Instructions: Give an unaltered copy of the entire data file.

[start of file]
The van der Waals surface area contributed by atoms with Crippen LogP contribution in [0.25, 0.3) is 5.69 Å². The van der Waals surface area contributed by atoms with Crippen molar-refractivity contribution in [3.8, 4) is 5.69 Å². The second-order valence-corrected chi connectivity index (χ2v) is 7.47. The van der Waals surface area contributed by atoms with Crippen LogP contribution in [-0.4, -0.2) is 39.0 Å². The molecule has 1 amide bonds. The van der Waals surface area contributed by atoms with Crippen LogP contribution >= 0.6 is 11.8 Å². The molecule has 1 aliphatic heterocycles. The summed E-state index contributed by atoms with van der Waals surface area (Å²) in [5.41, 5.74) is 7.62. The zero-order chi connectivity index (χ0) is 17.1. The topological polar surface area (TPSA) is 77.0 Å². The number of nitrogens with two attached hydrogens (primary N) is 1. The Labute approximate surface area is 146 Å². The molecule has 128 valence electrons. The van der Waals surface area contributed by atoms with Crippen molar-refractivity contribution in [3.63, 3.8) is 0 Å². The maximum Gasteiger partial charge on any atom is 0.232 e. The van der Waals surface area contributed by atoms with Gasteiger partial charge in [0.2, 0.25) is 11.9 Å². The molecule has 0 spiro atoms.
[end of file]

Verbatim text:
The van der Waals surface area contributed by atoms with Crippen LogP contribution in [0.25, 0.3) is 5.69 Å². The van der Waals surface area contributed by atoms with Crippen molar-refractivity contribution in [3.8, 4) is 5.69 Å². The second-order valence-corrected chi connectivity index (χ2v) is 7.47. The van der Waals surface area contributed by atoms with Crippen LogP contribution in [-0.4, -0.2) is 39.0 Å². The molecule has 1 amide bonds. The van der Waals surface area contributed by atoms with Crippen LogP contribution >= 0.6 is 11.8 Å². The molecule has 1 aliphatic heterocycles. The summed E-state index contributed by atoms with van der Waals surface area (Å²) in [5.41, 5.74) is 7.62. The zero-order chi connectivity index (χ0) is 17.1. The topological polar surface area (TPSA) is 77.0 Å². The number of nitrogens with two attached hydrogens (primary N) is 1. The Labute approximate surface area is 146 Å². The molecule has 128 valence electrons. The van der Waals surface area contributed by atoms with Crippen molar-refractivity contribution in [3.63, 3.8) is 0 Å². The maximum Gasteiger partial charge on any atom is 0.232 e. The van der Waals surface area contributed by atoms with Gasteiger partial charge in [0.2, 0.25) is 11.9 Å². The molecule has 0 spiro atoms.